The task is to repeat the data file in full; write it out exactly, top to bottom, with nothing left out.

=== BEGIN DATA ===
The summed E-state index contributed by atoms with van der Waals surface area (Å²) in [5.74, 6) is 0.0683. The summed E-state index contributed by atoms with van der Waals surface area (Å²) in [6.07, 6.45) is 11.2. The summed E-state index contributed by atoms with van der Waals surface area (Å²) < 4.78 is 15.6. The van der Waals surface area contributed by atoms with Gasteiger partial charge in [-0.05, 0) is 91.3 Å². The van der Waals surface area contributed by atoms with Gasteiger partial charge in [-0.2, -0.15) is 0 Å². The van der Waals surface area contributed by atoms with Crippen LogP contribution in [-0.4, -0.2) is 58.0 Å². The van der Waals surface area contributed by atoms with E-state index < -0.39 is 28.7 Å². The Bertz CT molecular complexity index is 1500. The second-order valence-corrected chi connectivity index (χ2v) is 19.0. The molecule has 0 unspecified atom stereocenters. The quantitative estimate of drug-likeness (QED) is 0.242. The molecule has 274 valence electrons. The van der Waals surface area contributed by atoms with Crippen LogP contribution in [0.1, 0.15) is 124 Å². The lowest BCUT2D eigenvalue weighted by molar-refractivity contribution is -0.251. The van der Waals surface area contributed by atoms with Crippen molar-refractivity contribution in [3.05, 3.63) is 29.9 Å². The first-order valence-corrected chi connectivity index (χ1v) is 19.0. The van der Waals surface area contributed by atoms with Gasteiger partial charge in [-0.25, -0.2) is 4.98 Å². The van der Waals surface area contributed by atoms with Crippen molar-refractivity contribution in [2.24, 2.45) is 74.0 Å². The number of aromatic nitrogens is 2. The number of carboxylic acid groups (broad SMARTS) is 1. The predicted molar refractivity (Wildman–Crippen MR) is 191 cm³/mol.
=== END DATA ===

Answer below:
The summed E-state index contributed by atoms with van der Waals surface area (Å²) in [5.74, 6) is 0.0683. The summed E-state index contributed by atoms with van der Waals surface area (Å²) in [6.07, 6.45) is 11.2. The summed E-state index contributed by atoms with van der Waals surface area (Å²) < 4.78 is 15.6. The van der Waals surface area contributed by atoms with Gasteiger partial charge in [-0.05, 0) is 91.3 Å². The van der Waals surface area contributed by atoms with Gasteiger partial charge in [-0.2, -0.15) is 0 Å². The van der Waals surface area contributed by atoms with Crippen LogP contribution in [-0.4, -0.2) is 58.0 Å². The van der Waals surface area contributed by atoms with E-state index < -0.39 is 28.7 Å². The Bertz CT molecular complexity index is 1500. The second-order valence-corrected chi connectivity index (χ2v) is 19.0. The molecule has 0 unspecified atom stereocenters. The quantitative estimate of drug-likeness (QED) is 0.242. The molecule has 274 valence electrons. The van der Waals surface area contributed by atoms with Crippen LogP contribution in [0.1, 0.15) is 124 Å². The lowest BCUT2D eigenvalue weighted by molar-refractivity contribution is -0.251. The van der Waals surface area contributed by atoms with Crippen molar-refractivity contribution in [3.05, 3.63) is 29.9 Å². The first-order valence-corrected chi connectivity index (χ1v) is 19.0. The van der Waals surface area contributed by atoms with Gasteiger partial charge in [-0.25, -0.2) is 4.98 Å². The van der Waals surface area contributed by atoms with Crippen molar-refractivity contribution in [2.24, 2.45) is 74.0 Å². The number of aromatic nitrogens is 2. The number of carboxylic acid groups (broad SMARTS) is 1. The predicted molar refractivity (Wildman–Crippen MR) is 191 cm³/mol.